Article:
Bogart’s personality, amplified out through cultural loud-hailer of Hollywood, came across better than most. Leaving aside the more obviously iconic aspects – the fedoras and trenchcoats and ‘Here’s looking at you, kid’ stuff – his films are still liberally studded with almost unbearably ineffable ‘little pieces of time’, often showcasing his wide range of unusually beguiling quirks and mannerisms. A handful of examples: the way he leans up against the wall and laughs indulgently along with hatcheck girl Mildred Atkinson in ‘In a Lonely Place’, saying “And what do you call an ‘epic’?”; how he pronounces the word ‘boss’ in “I don’t like people who play games. Tell your boss,” as he sucker-punches Eddie Mars’s henchman in ‘The Big Sleep’; the conflation of violence and hilarity when he slaps the ‘copper’ around the face near the start of ‘High Sierra’, before stalking out of the room with his funny little tilted walk; the mocking self-assessment of his sailing outfit in ‘Sabrina’: “Joe college with a touch of arthritis”; disarming Brigid O’Shaughnessy’s evasions in ‘The Maltese Falcon’ with “Uh, you’re not going to go round the room straightening things and poking the fire again are you?”; or just his battered and bristled face the whole way through ‘The African Queen’.
Bogart’s tenure in the Hollywood big league was cruelly short, but he packed a lot in, and contrary to received opinion, he covered quite a wide range of characters. But Bogart didn’t need to seek out contrasting roles: he could have played two identical ones in adjacent films and they might have come across entirely different. What people sometimes forget, or miss entirely, is the extent to which Bogart changed. Back in those days, actors worked a lot. Even big stars typically made two or more films a year. Yet in the short gap between one movie and the next, Bogart seemed to change a lot. Compare the Bogart who played Sam Spade in ‘The Maltese Falcon’ in 1941, to the actor who portrayed Rick in Casablanca in 1942: to the uninitiated, the actor in the latter film could pass for the former’s older brother. His face had changed, the mystery in his eyes had deepened, his speech patterns became more elastic, and his demeanour seemed to have shifted gears. It’s one of so many contradictions surrounding the Bogart mythos: “Bogart always played Bogart”, they say; but Bogart was always changing, his multifaceted aura forever in flux.
2. Well, Hello! - The Underrated Bogart
Yes, there are a lot of quite bad Bogart films. It’s easy with hindsight to wring our hands over how long it took the Hollywood juggernaut to realise what it had right under its own nose. And how could it be that so many obviously inferior contemporaries floated so easily to the surface, while Bogart’s bubble remained trapped at the bottom of the tank? We shake our heads with rueful wonderment, for example, at the idea of anyone but George Raft ever mistaking George Raft for a better actor than Bogart. Worse, we weep for the profligacy with which Bogart was sometimes wasted even after he’d made it to the top. But it’s a mistake to assume that only the great Bogart films are any good. In fact there are a fair number of underrated, relatively obscure Bogart films. Even now, the dedicated Bogart fan can discover some hidden gems – and not just from the early years.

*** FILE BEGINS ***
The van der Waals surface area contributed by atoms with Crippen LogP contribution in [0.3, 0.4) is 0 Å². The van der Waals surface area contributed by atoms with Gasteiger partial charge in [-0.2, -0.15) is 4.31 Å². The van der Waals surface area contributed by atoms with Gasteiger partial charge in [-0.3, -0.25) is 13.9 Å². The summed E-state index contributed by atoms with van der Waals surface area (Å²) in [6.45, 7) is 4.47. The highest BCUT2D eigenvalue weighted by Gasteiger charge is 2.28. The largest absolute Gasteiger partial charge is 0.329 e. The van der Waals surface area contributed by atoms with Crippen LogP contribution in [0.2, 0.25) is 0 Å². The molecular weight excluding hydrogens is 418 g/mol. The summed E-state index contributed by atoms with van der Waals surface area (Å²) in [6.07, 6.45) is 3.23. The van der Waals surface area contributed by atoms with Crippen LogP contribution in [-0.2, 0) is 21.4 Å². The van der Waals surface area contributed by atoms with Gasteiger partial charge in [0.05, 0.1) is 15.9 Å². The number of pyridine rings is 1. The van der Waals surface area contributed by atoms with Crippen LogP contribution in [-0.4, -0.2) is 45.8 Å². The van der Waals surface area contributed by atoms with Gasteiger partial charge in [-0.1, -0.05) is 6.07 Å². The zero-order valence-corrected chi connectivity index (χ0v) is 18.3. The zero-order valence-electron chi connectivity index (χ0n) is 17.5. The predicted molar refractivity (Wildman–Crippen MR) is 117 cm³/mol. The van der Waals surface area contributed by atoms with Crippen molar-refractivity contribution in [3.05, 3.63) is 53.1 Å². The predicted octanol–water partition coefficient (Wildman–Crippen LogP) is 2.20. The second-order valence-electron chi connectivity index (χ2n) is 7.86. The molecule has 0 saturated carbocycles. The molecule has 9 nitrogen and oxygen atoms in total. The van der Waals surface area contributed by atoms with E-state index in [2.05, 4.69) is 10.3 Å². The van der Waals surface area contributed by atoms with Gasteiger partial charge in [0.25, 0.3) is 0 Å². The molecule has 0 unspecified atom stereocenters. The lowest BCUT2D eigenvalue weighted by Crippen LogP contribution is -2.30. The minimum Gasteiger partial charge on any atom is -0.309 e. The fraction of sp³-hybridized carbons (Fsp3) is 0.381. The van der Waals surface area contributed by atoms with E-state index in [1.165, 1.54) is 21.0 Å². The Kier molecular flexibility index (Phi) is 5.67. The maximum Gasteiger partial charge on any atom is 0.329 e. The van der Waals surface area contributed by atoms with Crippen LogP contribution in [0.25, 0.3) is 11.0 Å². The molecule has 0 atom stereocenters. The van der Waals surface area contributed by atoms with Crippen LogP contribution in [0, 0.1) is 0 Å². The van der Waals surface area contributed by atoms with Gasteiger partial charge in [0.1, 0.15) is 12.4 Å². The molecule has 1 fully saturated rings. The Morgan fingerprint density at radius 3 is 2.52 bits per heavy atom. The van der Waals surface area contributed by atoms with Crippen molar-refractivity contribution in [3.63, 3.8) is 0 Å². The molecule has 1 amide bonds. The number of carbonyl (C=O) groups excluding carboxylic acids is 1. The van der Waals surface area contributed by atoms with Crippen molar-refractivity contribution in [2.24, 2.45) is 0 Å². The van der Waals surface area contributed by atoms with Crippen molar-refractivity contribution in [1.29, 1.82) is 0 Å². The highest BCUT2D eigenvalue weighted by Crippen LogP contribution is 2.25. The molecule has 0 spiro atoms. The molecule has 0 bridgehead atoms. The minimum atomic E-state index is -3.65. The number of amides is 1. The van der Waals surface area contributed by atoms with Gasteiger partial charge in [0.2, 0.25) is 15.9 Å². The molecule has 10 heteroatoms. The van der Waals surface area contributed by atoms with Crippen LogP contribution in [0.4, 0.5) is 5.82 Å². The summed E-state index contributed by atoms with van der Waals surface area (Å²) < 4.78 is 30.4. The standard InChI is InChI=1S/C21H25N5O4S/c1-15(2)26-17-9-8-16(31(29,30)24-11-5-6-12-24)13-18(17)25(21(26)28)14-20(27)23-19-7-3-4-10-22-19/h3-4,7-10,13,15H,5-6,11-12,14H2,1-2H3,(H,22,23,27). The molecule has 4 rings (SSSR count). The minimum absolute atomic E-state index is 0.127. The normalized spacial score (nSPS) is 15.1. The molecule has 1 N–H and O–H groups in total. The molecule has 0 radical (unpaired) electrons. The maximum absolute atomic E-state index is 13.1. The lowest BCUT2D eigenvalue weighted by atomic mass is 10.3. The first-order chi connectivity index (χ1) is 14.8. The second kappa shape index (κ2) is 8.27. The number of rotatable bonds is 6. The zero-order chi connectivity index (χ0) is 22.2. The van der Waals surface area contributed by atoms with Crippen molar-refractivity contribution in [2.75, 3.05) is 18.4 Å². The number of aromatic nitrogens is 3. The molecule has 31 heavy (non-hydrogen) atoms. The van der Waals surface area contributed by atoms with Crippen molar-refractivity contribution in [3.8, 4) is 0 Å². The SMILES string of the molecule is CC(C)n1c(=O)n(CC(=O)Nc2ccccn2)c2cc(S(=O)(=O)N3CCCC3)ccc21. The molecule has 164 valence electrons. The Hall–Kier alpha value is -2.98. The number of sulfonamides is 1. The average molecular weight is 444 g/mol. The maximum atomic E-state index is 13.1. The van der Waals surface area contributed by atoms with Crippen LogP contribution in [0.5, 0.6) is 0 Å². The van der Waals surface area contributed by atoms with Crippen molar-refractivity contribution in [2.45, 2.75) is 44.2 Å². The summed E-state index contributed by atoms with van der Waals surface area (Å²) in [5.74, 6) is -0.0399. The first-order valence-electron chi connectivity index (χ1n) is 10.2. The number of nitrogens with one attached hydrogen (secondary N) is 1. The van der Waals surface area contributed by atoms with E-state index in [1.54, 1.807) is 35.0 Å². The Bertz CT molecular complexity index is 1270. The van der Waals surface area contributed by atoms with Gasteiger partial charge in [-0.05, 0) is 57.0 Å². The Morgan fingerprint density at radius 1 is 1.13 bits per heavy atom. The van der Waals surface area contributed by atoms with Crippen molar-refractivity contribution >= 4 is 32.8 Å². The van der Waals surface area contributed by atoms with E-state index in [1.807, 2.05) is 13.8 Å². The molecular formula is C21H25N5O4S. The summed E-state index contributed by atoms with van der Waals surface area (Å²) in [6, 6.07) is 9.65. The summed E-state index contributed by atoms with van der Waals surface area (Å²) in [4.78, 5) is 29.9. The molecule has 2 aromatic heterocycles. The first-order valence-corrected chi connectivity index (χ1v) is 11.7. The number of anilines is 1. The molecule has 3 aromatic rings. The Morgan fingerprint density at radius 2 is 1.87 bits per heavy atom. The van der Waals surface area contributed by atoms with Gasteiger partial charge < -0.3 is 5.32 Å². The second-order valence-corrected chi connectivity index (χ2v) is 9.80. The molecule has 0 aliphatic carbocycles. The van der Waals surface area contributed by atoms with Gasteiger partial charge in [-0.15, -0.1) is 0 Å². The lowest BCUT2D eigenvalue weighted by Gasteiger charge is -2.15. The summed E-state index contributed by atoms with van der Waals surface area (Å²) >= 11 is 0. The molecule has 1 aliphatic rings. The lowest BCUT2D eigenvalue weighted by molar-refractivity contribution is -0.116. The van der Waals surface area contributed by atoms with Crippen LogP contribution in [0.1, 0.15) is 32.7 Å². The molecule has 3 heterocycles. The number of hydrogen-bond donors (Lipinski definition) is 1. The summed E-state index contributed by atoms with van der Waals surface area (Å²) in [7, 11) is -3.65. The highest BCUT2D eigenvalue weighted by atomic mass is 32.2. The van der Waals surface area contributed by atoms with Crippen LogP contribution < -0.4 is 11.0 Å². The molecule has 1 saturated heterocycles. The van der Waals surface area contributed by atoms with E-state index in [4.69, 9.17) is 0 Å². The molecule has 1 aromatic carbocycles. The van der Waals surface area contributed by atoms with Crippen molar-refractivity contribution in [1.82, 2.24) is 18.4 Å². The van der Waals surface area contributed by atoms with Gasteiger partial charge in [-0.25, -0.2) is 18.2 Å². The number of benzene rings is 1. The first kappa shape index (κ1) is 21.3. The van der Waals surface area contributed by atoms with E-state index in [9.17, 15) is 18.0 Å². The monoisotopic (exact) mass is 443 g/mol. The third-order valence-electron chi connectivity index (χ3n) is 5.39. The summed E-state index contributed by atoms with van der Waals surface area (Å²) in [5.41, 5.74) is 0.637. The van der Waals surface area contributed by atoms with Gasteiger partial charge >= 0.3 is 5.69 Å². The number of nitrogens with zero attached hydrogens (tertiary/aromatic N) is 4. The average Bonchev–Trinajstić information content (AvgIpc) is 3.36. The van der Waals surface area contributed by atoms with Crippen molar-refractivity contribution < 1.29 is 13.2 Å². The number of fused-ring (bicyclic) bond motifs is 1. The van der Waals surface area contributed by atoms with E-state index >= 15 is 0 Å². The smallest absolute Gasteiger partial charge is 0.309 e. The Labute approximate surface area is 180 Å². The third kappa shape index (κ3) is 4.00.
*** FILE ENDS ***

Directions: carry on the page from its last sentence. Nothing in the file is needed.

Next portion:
Hell, even some of the best-known films are underrated, if only as a knee-jerk backlash against perceived over-praise. Even ‘Casablanca’, you could say, is often under-appreciated, due to being so well known and so much a part of Hollywood’s pantheon that many people don’t want to appreciate it. It’s a victim of its own success, dismissed as featherweight hokum even by Bogart fans. But it’s a much, much better film than it’s given credit for by cinema snobs, a classic case of being ‘hidden in plain sight’. This tendency should be properly explored in our book; but the main source of underrated Bogart films is the margins of his filmography. Let’s quickly mention just a few examples: quaint, heart-warming early oddity ‘It All Came True’; the slapstick comedy masquerading as a gangster movie that is ‘All Through the Night’; ‘High Sierra’ for its prototypical anti-heroics and taut atmospherics; and eternally overlooked late-period classic ‘Deadline USA’.
Bogart’s place at the top of the ‘great stars’ tree is probably secure now. Back in 1999, when the AFI named Humphrey Bogart the greatest movie star of all time, nobody squawked. He really has no serious rival in the movie icon stakes. But one side effect of all this is that his prowess as an actor tends these days to be overshadowed by his star power. If some of Bogart’s films are underrated, that’s as nothing next to the lack of recognition Bogart’s acting skills have received. Again, this should not, but undoubtedly does, need stating: Bogart was a great technical actor.